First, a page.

A review of comprehensive Australian Bureau of Statistics data for 1996, 1997 and 1998 covering the importation of pistols and revolvers from 23 countries into Australia indicates clearly that handgun imports for non-government use have fallen by about half over three years.
Thousands of semi-automatic pistols have been brought into the country for various police contracts. These are the imports appearing to inflate the figures. Once these are factored out, the number of pistols and revolvers arriving in Australia for domestic non-government use is significantly down.
“It is amazing that politicians and some media commentators still blindly accept the gun prohibitionists’ misinterpretation of gun-related facts,” said Mr Gary Fleetwood, a spokesperson for SSAA National. “It has suited their case not to tell the whole story.”
The data suggest that during 1998 more than 8000 semi-automatic pistols were imported from Austria for the New South Wales and Queensland Police services alone.
Australian import figures total (Calendar Year ABS figures):
Import figures of handguns (Glock) from Austria (Calendar Year ABS figures):
Contract No. 970/1142 for the importation of and purchase of 13,000 Glock pistols was awarded to the NSW Police Service in March 1997. Cost of each pistol was $AU351.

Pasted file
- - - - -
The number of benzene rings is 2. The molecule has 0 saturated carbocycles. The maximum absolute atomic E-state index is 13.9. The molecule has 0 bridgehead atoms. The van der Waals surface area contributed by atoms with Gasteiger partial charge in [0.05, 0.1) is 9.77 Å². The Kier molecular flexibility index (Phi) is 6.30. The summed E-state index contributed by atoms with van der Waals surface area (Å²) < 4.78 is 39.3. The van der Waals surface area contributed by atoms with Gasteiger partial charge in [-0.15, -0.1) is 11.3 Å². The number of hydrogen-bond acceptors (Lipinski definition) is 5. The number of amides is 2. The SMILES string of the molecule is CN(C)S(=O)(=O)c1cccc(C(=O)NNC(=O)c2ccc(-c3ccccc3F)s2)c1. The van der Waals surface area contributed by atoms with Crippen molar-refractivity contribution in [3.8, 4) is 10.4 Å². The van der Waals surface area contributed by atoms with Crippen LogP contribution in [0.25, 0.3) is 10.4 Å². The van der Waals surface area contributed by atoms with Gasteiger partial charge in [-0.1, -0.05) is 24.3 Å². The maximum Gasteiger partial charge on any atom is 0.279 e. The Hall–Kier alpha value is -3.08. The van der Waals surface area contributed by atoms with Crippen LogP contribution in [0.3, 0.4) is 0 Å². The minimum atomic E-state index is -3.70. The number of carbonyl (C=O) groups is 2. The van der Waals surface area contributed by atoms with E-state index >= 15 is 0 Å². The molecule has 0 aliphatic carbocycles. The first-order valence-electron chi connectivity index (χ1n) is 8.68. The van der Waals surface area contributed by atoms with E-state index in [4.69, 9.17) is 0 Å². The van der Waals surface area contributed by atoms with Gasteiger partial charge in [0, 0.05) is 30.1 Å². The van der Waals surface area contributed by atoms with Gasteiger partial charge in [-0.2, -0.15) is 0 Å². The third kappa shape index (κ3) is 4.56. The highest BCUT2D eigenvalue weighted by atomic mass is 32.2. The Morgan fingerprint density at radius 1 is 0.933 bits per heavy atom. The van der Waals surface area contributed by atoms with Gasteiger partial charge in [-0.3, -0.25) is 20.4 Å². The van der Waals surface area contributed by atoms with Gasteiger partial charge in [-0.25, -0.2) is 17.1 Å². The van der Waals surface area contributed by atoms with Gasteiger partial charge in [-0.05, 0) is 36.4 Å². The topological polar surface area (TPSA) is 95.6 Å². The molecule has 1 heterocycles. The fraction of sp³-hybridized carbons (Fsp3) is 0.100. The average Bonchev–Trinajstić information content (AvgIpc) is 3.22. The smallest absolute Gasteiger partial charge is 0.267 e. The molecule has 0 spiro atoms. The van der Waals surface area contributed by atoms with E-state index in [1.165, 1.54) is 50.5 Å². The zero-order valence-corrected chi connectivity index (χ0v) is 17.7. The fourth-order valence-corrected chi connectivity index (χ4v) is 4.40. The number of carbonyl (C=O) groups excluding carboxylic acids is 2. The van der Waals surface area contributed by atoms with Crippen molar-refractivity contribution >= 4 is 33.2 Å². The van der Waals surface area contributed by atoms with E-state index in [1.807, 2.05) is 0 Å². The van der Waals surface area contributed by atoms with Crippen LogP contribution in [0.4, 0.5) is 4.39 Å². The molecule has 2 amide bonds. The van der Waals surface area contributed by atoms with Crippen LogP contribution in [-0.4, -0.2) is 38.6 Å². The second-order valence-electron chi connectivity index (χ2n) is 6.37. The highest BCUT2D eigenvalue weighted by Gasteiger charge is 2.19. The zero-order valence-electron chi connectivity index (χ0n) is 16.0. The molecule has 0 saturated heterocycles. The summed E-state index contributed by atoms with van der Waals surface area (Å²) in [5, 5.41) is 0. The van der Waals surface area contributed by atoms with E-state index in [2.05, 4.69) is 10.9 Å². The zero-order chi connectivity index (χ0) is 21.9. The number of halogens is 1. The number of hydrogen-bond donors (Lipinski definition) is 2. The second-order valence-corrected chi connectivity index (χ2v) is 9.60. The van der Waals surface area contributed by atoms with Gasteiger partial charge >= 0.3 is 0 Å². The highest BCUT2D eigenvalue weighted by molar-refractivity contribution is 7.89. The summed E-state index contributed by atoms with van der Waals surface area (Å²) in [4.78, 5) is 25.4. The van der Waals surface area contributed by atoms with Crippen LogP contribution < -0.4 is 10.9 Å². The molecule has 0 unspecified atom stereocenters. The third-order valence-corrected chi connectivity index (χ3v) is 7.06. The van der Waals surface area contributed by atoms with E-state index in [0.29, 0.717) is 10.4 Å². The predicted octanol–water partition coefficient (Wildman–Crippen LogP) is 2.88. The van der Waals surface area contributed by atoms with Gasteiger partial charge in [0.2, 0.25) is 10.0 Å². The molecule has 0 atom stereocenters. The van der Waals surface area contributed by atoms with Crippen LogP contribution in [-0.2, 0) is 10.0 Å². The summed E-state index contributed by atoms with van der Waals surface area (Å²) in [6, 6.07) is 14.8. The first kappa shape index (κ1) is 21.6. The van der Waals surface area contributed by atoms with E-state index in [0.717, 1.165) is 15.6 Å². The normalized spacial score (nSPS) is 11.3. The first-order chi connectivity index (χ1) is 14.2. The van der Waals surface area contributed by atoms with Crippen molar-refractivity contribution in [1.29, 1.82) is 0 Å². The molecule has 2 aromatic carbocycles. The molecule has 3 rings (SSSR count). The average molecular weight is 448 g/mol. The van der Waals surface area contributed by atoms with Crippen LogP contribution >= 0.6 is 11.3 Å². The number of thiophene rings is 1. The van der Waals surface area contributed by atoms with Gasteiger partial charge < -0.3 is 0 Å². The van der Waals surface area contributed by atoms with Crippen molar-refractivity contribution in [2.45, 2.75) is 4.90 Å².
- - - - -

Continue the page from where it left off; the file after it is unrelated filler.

Contract No. E540 for the importation and purchase of 6000 Glock pistols was awarded to the Queensland Police Service in April 1998. Cost of each was similar to the NSW Police price.
Information received by the Sporting Shooters’ Association of Australia indicates that 8000 Glock pistols have been issued to the New South Wales Police Service and that the Queensland Police Service have taken possession of 1500. Western Australian police have been rearming with Smith & Wesson semi-automatic pistols over several years.
It is quite obvious that the alleged ‘flooding’ of Australia with high magazine-capacity semi-automatic handguns has been because of importation by police.
“This Association again calls upon politicians to refer to accurate data and facts when deliberating upon gun issues – the rushed response after Port Arthur led to the expenditure of half a billion dollars for no gain. The gun buy-back has not made Australia safer – that’s a fact”, Mr Fleetwood said.
“The third anniversary of Port Arthur is nearly upon us and it will be time again to reflect upon the death of innocent people by an individual who should never have been in possession of firearms. It is also an appropriate time to recognise that any future gun laws, which determine the use and possession of firearms, should be the result of careful deliberation and not an accommodating response to the culture of gun prohibitionists who distribute misinformation.” Mr Fleetwood said.